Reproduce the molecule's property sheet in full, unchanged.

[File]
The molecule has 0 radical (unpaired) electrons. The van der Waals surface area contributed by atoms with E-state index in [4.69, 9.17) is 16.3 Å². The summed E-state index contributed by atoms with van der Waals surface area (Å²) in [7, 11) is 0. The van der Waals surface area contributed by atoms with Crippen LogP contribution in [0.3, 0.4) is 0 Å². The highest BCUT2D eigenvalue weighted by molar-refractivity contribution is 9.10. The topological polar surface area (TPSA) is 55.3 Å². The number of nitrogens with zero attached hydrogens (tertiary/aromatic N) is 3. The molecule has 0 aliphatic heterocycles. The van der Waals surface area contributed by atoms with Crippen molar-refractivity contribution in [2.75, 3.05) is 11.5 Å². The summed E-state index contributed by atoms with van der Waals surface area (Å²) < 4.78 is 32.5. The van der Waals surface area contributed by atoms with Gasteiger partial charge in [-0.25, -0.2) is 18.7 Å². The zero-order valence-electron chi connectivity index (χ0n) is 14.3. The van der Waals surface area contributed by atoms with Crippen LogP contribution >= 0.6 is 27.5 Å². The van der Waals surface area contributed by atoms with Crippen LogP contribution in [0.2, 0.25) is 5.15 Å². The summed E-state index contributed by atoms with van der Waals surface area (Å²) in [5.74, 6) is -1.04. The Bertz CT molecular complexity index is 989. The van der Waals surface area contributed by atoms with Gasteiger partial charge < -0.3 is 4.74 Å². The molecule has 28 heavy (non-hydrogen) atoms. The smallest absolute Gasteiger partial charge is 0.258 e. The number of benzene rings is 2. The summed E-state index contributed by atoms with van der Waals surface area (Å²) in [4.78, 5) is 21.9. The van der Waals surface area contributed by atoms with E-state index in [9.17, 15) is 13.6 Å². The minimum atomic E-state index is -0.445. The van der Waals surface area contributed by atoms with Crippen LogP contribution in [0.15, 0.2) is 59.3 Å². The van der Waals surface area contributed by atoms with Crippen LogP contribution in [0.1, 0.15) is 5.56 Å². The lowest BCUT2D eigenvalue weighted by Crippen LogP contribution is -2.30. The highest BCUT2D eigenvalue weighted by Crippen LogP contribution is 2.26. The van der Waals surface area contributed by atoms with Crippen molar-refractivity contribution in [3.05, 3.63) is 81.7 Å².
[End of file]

The molecule has 0 radical (unpaired) electrons. The van der Waals surface area contributed by atoms with E-state index in [4.69, 9.17) is 16.3 Å². The summed E-state index contributed by atoms with van der Waals surface area (Å²) in [7, 11) is 0. The van der Waals surface area contributed by atoms with Crippen LogP contribution in [0.3, 0.4) is 0 Å². The highest BCUT2D eigenvalue weighted by molar-refractivity contribution is 9.10. The topological polar surface area (TPSA) is 55.3 Å². The number of nitrogens with zero attached hydrogens (tertiary/aromatic N) is 3. The molecule has 0 aliphatic heterocycles. The van der Waals surface area contributed by atoms with Crippen molar-refractivity contribution in [2.75, 3.05) is 11.5 Å². The summed E-state index contributed by atoms with van der Waals surface area (Å²) < 4.78 is 32.5. The van der Waals surface area contributed by atoms with Gasteiger partial charge in [-0.25, -0.2) is 18.7 Å². The zero-order valence-electron chi connectivity index (χ0n) is 14.3. The van der Waals surface area contributed by atoms with Crippen LogP contribution >= 0.6 is 27.5 Å². The van der Waals surface area contributed by atoms with Crippen LogP contribution in [0.2, 0.25) is 5.15 Å². The summed E-state index contributed by atoms with van der Waals surface area (Å²) in [5.74, 6) is -1.04. The Bertz CT molecular complexity index is 989. The van der Waals surface area contributed by atoms with Gasteiger partial charge < -0.3 is 4.74 Å². The molecule has 28 heavy (non-hydrogen) atoms. The smallest absolute Gasteiger partial charge is 0.258 e. The number of benzene rings is 2. The summed E-state index contributed by atoms with van der Waals surface area (Å²) in [4.78, 5) is 21.9. The van der Waals surface area contributed by atoms with E-state index in [9.17, 15) is 13.6 Å². The minimum atomic E-state index is -0.445. The van der Waals surface area contributed by atoms with Crippen LogP contribution in [0.15, 0.2) is 59.3 Å². The van der Waals surface area contributed by atoms with Crippen LogP contribution in [0.1, 0.15) is 5.56 Å². The lowest BCUT2D eigenvalue weighted by Crippen LogP contribution is -2.30. The highest BCUT2D eigenvalue weighted by Crippen LogP contribution is 2.26. The van der Waals surface area contributed by atoms with Crippen molar-refractivity contribution in [3.05, 3.63) is 81.7 Å².